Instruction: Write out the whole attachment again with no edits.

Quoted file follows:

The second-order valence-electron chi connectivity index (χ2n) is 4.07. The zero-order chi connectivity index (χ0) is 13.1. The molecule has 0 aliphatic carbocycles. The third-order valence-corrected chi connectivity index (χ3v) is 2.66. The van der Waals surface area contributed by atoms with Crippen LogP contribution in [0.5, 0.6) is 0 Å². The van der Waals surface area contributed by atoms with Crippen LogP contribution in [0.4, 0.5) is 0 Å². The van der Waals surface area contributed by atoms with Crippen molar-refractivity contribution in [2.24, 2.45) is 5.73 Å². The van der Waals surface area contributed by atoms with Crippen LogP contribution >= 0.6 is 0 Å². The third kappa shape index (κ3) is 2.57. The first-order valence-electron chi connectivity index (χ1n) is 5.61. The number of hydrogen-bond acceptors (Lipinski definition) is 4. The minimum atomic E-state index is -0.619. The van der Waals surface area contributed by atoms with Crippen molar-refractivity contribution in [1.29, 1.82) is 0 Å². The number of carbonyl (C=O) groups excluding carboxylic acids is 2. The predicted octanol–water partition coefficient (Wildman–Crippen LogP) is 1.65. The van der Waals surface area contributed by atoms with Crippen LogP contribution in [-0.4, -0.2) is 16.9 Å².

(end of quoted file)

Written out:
The second-order valence-electron chi connectivity index (χ2n) is 4.07. The zero-order chi connectivity index (χ0) is 13.1. The molecule has 0 aliphatic carbocycles. The third-order valence-corrected chi connectivity index (χ3v) is 2.66. The van der Waals surface area contributed by atoms with Crippen LogP contribution in [0.5, 0.6) is 0 Å². The van der Waals surface area contributed by atoms with Crippen LogP contribution in [0.4, 0.5) is 0 Å². The van der Waals surface area contributed by atoms with Crippen molar-refractivity contribution in [2.24, 2.45) is 5.73 Å². The van der Waals surface area contributed by atoms with Crippen LogP contribution >= 0.6 is 0 Å². The third kappa shape index (κ3) is 2.57. The first-order valence-electron chi connectivity index (χ1n) is 5.61. The number of hydrogen-bond acceptors (Lipinski definition) is 4. The minimum atomic E-state index is -0.619. The van der Waals surface area contributed by atoms with Crippen molar-refractivity contribution in [1.29, 1.82) is 0 Å². The number of carbonyl (C=O) groups excluding carboxylic acids is 2. The predicted octanol–water partition coefficient (Wildman–Crippen LogP) is 1.65. The van der Waals surface area contributed by atoms with Crippen LogP contribution in [-0.4, -0.2) is 16.9 Å².